Yet another example of First World idiocy

I told my brother that I fasted yesterday—or, more accurately, that I severely limited my eating to about 500 calories’ worth of food.

Image courtesy of Jean Fortunet via Wikimedia Commons

Image courtesy of Jean Fortunet via Wikimedia Commons

His response: “Why, were you sick? You couldn’t keep anything down?”

Which might demonstrate how much food means to my family. Or maybe it demonstrates how familiar my brother is with how much food means to me…

In point of fact, I was not sick yesterday. I actually did not eat on purpose.

That’s right. I chose to not eat. (Technically it’s more accurate to say, “I chose to eat only 500 calories,” but that doesn’t sound nearly as dramatic as “I chose to not eat.”)

There’s this book, “The FastDiet,” which espouses the weight loss and other health benefits of intermittent fasting. I first read about it in the New York Times, which discussed the book’s popularity in the authors’ home country of England. Though the article really does a better job of explaining it, essentially, one of the authors is a physician who experimented with different modes of fasting and found that:

  1. Fasting proved an effective, flexible, and sustainable method of weight loss and management; and
  2. Research has reportedly shown—at least in mice, rhesus monkeys, and small-scale studies involving humans—that fasting provides other health benefits, include longer lifespan, reduced body fat percentage, decreased chance of diabetes and cancer, etc.

Being a true liberal, the idea of voluntarily refraining from food had never even crossed my mind until I read about it in the New York Times. But once I saw that the Times was talking about it, I started thinking, “Surely this idea has merit… ” I will note here that the Times was not necessarily promoting fasting; indeed, being a reputable journalistic enterprise, it took care to quote an expert or two who contended the long-term health benefits of fasting have not necessarily been borne out.

But who cared about the long-term health benefits? I was collecting back fat like it was going out of style. Surely the discipline of fasting would melt away those excess pounds. Which is how yesterday found me fasting. (We will conveniently ignore the fact that, despite having previously failed at the disciplines of Counting Calories, Exercising Regularly, Not Eating After 8 PM, Refraining from Second Helpings, and Turning Down Dessert, I thought not eating at all would be a significantly easier undertaking.)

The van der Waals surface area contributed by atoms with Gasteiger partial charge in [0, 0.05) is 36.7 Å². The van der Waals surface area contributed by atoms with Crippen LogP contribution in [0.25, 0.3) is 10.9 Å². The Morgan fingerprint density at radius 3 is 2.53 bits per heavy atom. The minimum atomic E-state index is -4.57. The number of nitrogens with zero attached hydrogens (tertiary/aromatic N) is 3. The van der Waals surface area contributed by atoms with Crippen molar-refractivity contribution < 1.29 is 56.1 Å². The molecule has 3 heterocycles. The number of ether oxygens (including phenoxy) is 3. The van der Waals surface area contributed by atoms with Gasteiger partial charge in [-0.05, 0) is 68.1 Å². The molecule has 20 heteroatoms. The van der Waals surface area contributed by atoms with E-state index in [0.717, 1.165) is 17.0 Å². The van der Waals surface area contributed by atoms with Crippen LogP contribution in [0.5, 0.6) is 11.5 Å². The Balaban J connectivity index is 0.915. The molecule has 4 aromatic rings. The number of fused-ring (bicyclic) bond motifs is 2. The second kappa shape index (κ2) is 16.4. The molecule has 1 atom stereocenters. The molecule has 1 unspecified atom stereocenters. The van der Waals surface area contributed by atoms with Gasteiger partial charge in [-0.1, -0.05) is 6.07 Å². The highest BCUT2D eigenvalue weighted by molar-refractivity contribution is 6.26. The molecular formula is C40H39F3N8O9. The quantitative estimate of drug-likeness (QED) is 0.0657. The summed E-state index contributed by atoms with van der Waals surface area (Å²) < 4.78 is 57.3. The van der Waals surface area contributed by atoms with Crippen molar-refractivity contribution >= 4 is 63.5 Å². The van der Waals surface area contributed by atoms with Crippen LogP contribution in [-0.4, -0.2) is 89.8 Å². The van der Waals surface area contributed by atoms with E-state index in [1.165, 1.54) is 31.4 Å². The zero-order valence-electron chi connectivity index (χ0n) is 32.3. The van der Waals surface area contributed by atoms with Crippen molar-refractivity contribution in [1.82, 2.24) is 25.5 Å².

Before I get into discussing the actual experience, can I just point out the absurdity of this? I mean, people are starving in some parts of the world. There are countless children who go to bed hungry every night. And I am voluntarily refraining from eating, restricting my caloric intake on a whim… so I can lose weight?

It reminds me a bit of the story my intern told me about her study-abroad semester in Kenya, when she told her host family that she was a vegetarian. Apparently their response was along the lines of: “Wait, what? You don’t eat meat? On purpose??”

And so, yes, I didn’t eat yesterday on purpose. It kind of makes you think about what a ridiculous, oddly indulgent person you can become when you aren’t fighting for mere survival but instead enjoy the luxuries of excess money, time and back fat.

Stay tuned for the next post, wherein I fast despite the First World indulgence of it, and discover that fasting sucks.

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One thought on “Yet another example of First World idiocy

  1. […] talking about fasting. Shortly after my boastful post about how I’d been following the Fast Diet for something like […]

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